• Enjoy the fresh fruit and unlimited alcohol at KTV.
  • Don't be too freaked out when one of the Chinese guys starts making bird wing shadows on the projector screen. Apparently this is SOP.....?
  • Never refuse a toast. It's just not worth all the explaining and subsequent disappointment. If you don't want to drink, then just toast the guy and raise your glass and pretend to drink. Or say "yi ban" to indicate that you'll drink only half of your glass instead of the standard "gan bei" (empty your glass). Pretty soon people will be drunk enough to not remember, or at least not be slighted by your moderation.
  • If at 10:00, you realize that you've been drinking for a good 4 hours and you have to get up at 7 the next morning, don't be shy about saying your goodbyes and hopping in a cab back to your hotel. Never mind the fact that everyone else will stay at KTV until 2AM. By this point all the Chinese guys are very drunk. Think dancing on tables, breaking glasses, screaming karaoke, grabbing the waitresses kind of drunk. They'll be temporarily angry with you and try to convince you to stay, but it'll be fine in the morning. Get in that cab. You will not regret it.
  • And finally, always use a good western-style toilet while you have the opportunity, like at your hotel. And carry your own toilet paper. Your next option might not be so hot.

14 February 2009

Riding the Maglev

I was taking a colleague back to the airport yesterday and decided that it would be much easier and faster to take the subway and the maglev train. If you try to drive to and from Pudong International at 4pm on a Friday you are setting yourself up for a 4 hour roundtrip journey in excruciating traffic. So we took the maglev. This is the super-high-speed train that runs out to the Pudong Airport. I don't exactly understand magnetic levitation and how this thing works, but bottom line is that it reaches a top speed of 431 km/h (about 270 mph) and gets you to the airport in 7 minutes. It is scary fast.

Anyway, as we were waiting at the station, some guys came up to me with their camera and motioned for a photo. It was clear that these guys didn't have a flight to catch, but were just riding the maglev for the experience. I could tell from how they were dressed and their accents that they weren't from Shanghai and weren't exactly international travelers. They later told me they were from Shanxi province, a somewhat bleak industrial province in north central China from what I remember from a few years ago.

Anyway, I assumed that they wanted me to take a picture of them all together in front of the train, so I reached for the camera, but they said no, no, we want picture with you. It was a shock to experience this in Shanghai. I remember experiences like this from 2006 when we were traveling in parts of rural China where some people hadn't ever seen foreigners before, and we all got accustomed to being extreme noveltys and the subjects of endless fascination. Kids handed us markers and asked us to sign their clothing. We got off the bus for lunch and people came to stare. We walked into the one bar in town in a random small city and were dragged to people's tables to drink and eat for free.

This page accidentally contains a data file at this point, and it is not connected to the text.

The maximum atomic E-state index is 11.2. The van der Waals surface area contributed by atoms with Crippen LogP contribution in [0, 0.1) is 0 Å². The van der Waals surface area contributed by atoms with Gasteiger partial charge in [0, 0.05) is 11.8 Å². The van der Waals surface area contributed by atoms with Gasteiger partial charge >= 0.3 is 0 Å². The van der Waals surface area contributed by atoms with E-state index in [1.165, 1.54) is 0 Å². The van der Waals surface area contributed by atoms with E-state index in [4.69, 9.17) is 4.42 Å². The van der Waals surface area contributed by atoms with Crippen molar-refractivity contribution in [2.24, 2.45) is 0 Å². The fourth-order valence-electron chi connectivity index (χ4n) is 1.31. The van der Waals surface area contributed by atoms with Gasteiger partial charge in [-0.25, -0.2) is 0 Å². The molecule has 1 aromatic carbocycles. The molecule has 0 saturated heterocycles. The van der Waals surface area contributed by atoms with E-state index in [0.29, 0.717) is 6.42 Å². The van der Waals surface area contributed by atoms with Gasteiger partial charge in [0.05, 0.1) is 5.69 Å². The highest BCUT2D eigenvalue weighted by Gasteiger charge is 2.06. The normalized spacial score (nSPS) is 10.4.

But in Shanghai nobody looks twice at the white guy. There are so many foreigners in this city that everyone is used to it and you rarely feel scrutinized or noticed. I have gotten used to being anonymous and not a spectacle as you often are as a white person in other parts of China. So I was surprised when they each took turns standing beside me and grinning, some putting their arms around me, while the others took photos, and everyone laughed.

08 February 2009


I just had one of the most delicious meals of my life in Taipei. I arrived in Taipei a day early, so Saturday night I went out to get some dinner.

I walked in and was seated at the sushi bar and the food started coming. No tuna or salmon to be found (you can have these anywhere, right?) but simply the freshest, most delicious seafood I have ever eaten. All raw, the flavor of the fish mostly unadorned. The weird thing is that because there was no menu and because I don't understand the Chinese for the obscure kinds of fish I ate, I had no clue what I was eating for the most part. A few things I recognized or could understand were mackerel, shrimp, salmon roe, big prawns, scallop, and clam, but there were about a dozen other kinds of fish that I had.

I have never had sushi anywhere near this good. It wasn’t exactly cheap, but at $60, it was definitely a steal for the quality and quantity. I had no say in what I ate. The two chefs across from me just kept serving course after course of sashimi and nigiri. Add to that some grilled kobe beef flavored with salt and pepper and a few beers, and you have yourself a knockout meal.